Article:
Learning Center
Plans & pricing Sign in
Sign Out
Get this document free

texas employee benefits attorney


									GRADUATE    employee benefits PROGRAMS

                               Ethical Issues Involved in
                         Tax Law and Employee Benefits Practice
                                        Lunch and Learn:
                       Wednesday, April 5, 2006 from 12:00pm until 2:00pm
            The John Marshall Law School, 315 South Plymouth Court, Chicago, Room 409

      In addition to the normal state rules of professional conduct, attorneys that practice in front of the
       Internal Revenue Service must comply with “Circular 230”. What constitutes the offering of tax
       advice, and why does every e-mail from an Employee Benefits or tax attorney have a Circular 230

      Employee Benefits and tax attorneys often have conflicts of interest. Who does the attorney
       represent? The business entity or employee benefits plan? The individual officers that they meet with?
       The shareholders of the corporation or the beneficiaries of the retirement plan?

      Tax and Employee Benefits attorneys must comply with other rules as well. What do the corporate
       transparency rules of the Sarbanes-Oxley Act of 2002 require? Do they provide financial services that
       are regulated by the Graham-Leach-Bliley act? Although the generally specialize in the federal tax and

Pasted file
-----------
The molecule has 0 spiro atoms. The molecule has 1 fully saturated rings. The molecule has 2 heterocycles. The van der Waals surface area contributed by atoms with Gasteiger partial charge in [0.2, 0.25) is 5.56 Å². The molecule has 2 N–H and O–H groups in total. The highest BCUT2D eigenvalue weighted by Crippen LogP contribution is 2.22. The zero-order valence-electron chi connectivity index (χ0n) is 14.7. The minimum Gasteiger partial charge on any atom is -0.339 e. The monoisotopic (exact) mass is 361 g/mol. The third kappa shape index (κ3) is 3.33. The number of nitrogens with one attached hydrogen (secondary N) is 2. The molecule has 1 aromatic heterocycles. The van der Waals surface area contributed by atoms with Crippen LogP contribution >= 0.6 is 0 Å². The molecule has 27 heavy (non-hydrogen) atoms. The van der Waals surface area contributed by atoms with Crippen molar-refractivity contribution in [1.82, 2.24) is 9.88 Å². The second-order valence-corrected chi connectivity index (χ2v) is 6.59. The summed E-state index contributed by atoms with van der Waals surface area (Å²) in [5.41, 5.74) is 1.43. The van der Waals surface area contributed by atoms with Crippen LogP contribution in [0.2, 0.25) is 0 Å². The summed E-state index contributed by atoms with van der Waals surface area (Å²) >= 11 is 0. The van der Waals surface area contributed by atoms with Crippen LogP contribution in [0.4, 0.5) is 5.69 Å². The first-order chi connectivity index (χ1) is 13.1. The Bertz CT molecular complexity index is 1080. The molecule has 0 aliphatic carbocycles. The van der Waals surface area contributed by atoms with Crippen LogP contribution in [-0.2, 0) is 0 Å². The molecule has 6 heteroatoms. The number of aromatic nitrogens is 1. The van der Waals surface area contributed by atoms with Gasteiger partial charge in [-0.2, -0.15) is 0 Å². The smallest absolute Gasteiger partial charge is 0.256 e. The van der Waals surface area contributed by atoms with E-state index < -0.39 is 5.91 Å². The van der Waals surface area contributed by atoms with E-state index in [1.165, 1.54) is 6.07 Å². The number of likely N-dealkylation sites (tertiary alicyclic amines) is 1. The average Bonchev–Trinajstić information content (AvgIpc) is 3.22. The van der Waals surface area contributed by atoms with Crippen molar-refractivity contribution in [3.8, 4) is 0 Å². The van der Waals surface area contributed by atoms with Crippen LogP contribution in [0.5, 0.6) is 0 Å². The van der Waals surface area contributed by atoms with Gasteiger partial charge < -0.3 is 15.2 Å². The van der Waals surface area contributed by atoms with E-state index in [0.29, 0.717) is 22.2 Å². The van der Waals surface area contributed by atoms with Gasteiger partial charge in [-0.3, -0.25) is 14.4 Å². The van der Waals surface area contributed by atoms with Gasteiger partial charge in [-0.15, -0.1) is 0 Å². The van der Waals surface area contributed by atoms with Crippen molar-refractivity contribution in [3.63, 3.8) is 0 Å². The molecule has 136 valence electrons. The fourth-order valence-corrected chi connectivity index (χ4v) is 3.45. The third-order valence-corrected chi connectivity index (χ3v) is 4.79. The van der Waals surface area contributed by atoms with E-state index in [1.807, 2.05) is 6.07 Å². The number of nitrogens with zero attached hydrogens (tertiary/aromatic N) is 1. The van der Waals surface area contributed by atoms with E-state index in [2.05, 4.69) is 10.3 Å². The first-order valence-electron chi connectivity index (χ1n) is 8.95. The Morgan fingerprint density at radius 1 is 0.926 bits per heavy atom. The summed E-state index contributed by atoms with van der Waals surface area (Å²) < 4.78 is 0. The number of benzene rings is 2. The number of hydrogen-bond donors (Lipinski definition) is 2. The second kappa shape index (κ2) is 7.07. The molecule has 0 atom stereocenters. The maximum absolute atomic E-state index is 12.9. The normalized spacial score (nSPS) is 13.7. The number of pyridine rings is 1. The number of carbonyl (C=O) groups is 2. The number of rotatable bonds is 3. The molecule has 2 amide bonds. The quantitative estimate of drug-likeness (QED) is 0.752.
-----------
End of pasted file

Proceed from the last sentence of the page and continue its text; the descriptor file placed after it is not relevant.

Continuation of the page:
employee benefits laws, is there a chance that they violate the multi-jurisdictional or the multi-
       disciplinary rules established by the American Bar Association?

Two experts in the field, Paul Carman (partner at Chapman and Cutler) and Gabriel Minc (Attorney at Law) will
outline the issues and provide their personal thoughts on compliance. Bring your questions.

Food will be served.

       This program is available for any John Marshall student or faculty with an interest in the subject,
       regardless of any experience as a tax or employee benefits attorney.

       CLE CREDIT: In addition, any other interested attorney can pay $25 to attend the program and receive
       CLE credit. The John Marshall Law School will advise the appropriate state bar or agency indicated
       below of the presentation of its program. The extension of CLE credit is subject to each state’s approval.
       It is the responsibility of the individual to meet the requirements of each jurisdiction. The John Marshall
       Law School is an approved MCLE provider with the State Bars of California, Missouri, Pennsylvania,
       South Carolina, and Wisconsin. The John Marshall Law School will assist with applications to Florida,
       Georgia, Rhode Island and Texas, but attorneys must apply individually for credit for courses and submit
       payment directly to these states. CLE Ethics Credit: Approx. 2.0 hours.

                                  All questions and confirmation of attendance
                 should be directed to Barry Kozak at (note the number 6)
                Note, if you wish to receive CLE credit, please advise of state and Bar Number.


To top